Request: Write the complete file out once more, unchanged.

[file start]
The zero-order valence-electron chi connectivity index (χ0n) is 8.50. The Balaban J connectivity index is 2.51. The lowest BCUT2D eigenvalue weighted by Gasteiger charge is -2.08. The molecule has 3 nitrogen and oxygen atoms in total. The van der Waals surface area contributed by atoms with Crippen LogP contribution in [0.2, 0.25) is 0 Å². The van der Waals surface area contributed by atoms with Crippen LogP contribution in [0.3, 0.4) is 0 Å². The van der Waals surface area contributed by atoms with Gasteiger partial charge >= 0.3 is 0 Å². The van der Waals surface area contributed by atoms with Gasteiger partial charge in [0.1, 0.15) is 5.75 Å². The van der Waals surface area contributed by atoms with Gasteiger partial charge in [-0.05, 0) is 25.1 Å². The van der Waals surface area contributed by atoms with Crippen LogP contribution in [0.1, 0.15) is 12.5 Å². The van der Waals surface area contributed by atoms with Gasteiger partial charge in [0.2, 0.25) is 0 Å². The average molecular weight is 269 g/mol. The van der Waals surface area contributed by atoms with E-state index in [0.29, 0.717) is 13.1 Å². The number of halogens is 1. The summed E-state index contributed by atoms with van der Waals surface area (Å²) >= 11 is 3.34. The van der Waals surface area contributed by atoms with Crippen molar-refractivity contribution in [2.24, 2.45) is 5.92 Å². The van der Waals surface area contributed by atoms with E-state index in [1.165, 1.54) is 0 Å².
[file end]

The zero-order valence-electron chi connectivity index (χ0n) is 8.50. The Balaban J connectivity index is 2.51. The lowest BCUT2D eigenvalue weighted by Gasteiger charge is -2.08. The molecule has 3 nitrogen and oxygen atoms in total. The van der Waals surface area contributed by atoms with Crippen LogP contribution in [0.2, 0.25) is 0 Å². The van der Waals surface area contributed by atoms with Crippen LogP contribution in [0.3, 0.4) is 0 Å². The van der Waals surface area contributed by atoms with Gasteiger partial charge >= 0.3 is 0 Å². The van der Waals surface area contributed by atoms with Gasteiger partial charge in [0.1, 0.15) is 5.75 Å². The van der Waals surface area contributed by atoms with Gasteiger partial charge in [-0.05, 0) is 25.1 Å². The van der Waals surface area contributed by atoms with Crippen LogP contribution in [0.1, 0.15) is 12.5 Å². The van der Waals surface area contributed by atoms with Gasteiger partial charge in [0.2, 0.25) is 0 Å². The average molecular weight is 269 g/mol. The van der Waals surface area contributed by atoms with E-state index in [0.29, 0.717) is 13.1 Å². The number of halogens is 1. The summed E-state index contributed by atoms with van der Waals surface area (Å²) >= 11 is 3.34. The van der Waals surface area contributed by atoms with Crippen molar-refractivity contribution in [2.24, 2.45) is 5.92 Å². The van der Waals surface area contributed by atoms with E-state index in [1.165, 1.54) is 0 Å².